Various US and international representatives have made significant statements concerning Georgia's parliamentary elections planned for October 1. The statements emphasize the Georgian Government’s role in holding of free and transparent elections and call the upcoming elections a litmus test for democracy. The statements also highlight US support for the Georgian people and the country itself, not a concrete political team.
Georgian parliamentary elections: The world is watching
By Gvantsa Gabekhadze
Wednesday, September 19
A joint statement made by the four American congressmen, Jo Anne Emerson, Mike Turner, Mike Ross and Ben Chandler addressed the positive accomplishments the Georgian government has managed to achieve. According to them, “Georgia has put a robust system in place to support a free and fair electoral process.”
The Congressmen urged all political actors to respect the outcome, put their differences aside and work together peacefully to move the country forward. Any sort of post-election attempts aimed at creating unrest, or at subverting the political will of the electorate, would be a grave injustice to the Georgian people and “would certainly be met with a high level of criticism both at home and abroad,” they warned.
“The world will be watching the coming election very carefully. Georgia’s very future is at stake here, as is its reputation in the international community. These elections will be an important test for Georgia’s democracy,” the joint statement reads.
Former Deputy U.S. Secretary of Defense Celeste A. Wallander spoke about the government’s major role in holding free elections in her interview with Voice of America.
Wallander explained that transparency is the main condition for elections and the transparency should be ensured by the government. According to her, the state government is obliged to create a transparent and fair pre-election and election environment, ensure the existence of accurate voters’ lists and the ability for opposition parties to carry out a real pre-election campaign.
“The opposition parties are also responsible to act within the law, but once again I want to say that the government should do everything to ensure a free electoral environment in the remaining period before the elections,” Wallander said.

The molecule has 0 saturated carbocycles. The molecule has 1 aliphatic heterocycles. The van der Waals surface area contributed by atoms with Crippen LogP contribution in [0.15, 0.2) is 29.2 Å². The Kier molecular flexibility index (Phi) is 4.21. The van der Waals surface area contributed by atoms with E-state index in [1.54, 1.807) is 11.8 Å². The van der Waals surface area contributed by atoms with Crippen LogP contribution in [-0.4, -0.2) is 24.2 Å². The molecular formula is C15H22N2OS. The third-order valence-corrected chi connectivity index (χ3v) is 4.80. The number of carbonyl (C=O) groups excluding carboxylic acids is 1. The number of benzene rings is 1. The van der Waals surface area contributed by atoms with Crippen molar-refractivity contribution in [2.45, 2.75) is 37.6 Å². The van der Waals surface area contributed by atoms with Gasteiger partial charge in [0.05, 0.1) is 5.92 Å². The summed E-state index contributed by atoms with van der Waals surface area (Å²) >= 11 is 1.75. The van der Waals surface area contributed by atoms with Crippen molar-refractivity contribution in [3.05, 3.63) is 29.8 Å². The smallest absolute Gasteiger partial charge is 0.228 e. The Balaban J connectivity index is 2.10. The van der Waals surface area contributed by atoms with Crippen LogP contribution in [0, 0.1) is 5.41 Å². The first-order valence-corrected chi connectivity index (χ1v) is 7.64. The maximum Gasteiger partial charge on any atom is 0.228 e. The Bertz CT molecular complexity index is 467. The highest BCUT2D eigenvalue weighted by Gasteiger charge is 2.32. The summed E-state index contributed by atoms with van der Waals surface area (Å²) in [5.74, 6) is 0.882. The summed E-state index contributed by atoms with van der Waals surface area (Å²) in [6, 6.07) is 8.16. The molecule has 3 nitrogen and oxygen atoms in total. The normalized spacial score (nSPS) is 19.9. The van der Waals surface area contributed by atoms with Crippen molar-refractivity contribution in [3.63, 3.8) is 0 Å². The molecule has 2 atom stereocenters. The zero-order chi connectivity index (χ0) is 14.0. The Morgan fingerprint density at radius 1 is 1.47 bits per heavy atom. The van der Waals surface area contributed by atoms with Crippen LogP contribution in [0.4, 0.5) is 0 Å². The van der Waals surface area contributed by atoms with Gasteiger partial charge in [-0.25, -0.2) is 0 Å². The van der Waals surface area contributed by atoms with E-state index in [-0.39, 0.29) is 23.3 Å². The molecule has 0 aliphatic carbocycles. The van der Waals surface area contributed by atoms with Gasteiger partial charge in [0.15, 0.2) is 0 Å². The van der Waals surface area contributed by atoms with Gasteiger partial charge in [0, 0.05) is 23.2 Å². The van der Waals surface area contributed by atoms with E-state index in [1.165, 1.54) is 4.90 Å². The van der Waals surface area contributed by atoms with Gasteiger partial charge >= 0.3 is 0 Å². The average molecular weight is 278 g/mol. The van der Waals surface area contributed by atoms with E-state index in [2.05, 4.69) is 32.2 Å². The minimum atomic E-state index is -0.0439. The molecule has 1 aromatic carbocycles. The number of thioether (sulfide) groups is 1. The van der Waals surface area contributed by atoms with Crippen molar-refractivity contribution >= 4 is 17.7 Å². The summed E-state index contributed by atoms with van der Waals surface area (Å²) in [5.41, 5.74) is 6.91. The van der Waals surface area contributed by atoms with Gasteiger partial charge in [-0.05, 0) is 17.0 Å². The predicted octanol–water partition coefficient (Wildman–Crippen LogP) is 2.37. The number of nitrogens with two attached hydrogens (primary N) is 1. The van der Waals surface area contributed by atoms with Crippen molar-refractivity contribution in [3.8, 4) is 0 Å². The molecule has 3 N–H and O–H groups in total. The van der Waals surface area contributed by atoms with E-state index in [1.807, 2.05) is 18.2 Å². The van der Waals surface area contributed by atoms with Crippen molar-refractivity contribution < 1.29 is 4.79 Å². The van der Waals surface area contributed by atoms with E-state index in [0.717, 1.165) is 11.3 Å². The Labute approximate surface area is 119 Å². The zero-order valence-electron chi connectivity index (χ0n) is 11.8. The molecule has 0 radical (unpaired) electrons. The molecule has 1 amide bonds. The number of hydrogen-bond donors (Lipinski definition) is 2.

EU Ambassador to Georgia, Philip Dimitrov stated that the Georgian pre-election period is too intensive and crowded with events. He hinted at some problems in the country concerning the elections. However, he believes that the Georgian people are politically savvy enough to make an informed choice.
“I anticipate an election in which people will be able to express their political choice”, Dimitrov said.
The United National Movement (UNM) claims that it is doing its best to create a maximally fair and transparent election environment in the country. They frequently emphasize the fact that they have invited foreign observers several months before the elections and are not creating obstacles for their political opponents. The UNM also highlights that the elections will be held in a democratic manner and will be recognized and confirmed by credible international organizations. According to the members of the ruling party, post-election unrest might be in the interest of some oppositional factions.
“The election will be an exam that will tell us if we will preserve our current rate of development. It is the most significant election in Georgian history,” Tbilisi Mayor, Gigi Ugulava said.
The main opponent of the ruling team, the Georgian Dream coalition, denies these accusations and states that there will be no need for street rallies after the elections. “The [sheer] quantity of international observers makes us confident that the UNM will not be able to fake the elections. We will recognize the outcome of the elections which are to be confirmed by influential international organizations,” the coalition leader, Bidzina Ivanishvili said.
Unlike the above-mentioned political parties, representative of the parliamentary minority Christian-Democratic Movement, Inga Grigolia, spoke on the “inevitable post-election street rallies.”
According to Grigolia, if the elections are held in a democratic manner, none of the parties will manage to achieve an absolute majority in the parliament.
“Currently, the disappearance of the UMN from the political arena is less possible. However, there is a chance the party will not achieve a majority in the parliament. I think that street rallies on October 2 are expected, as neither side is going to concede in the battle,” Grigolia said.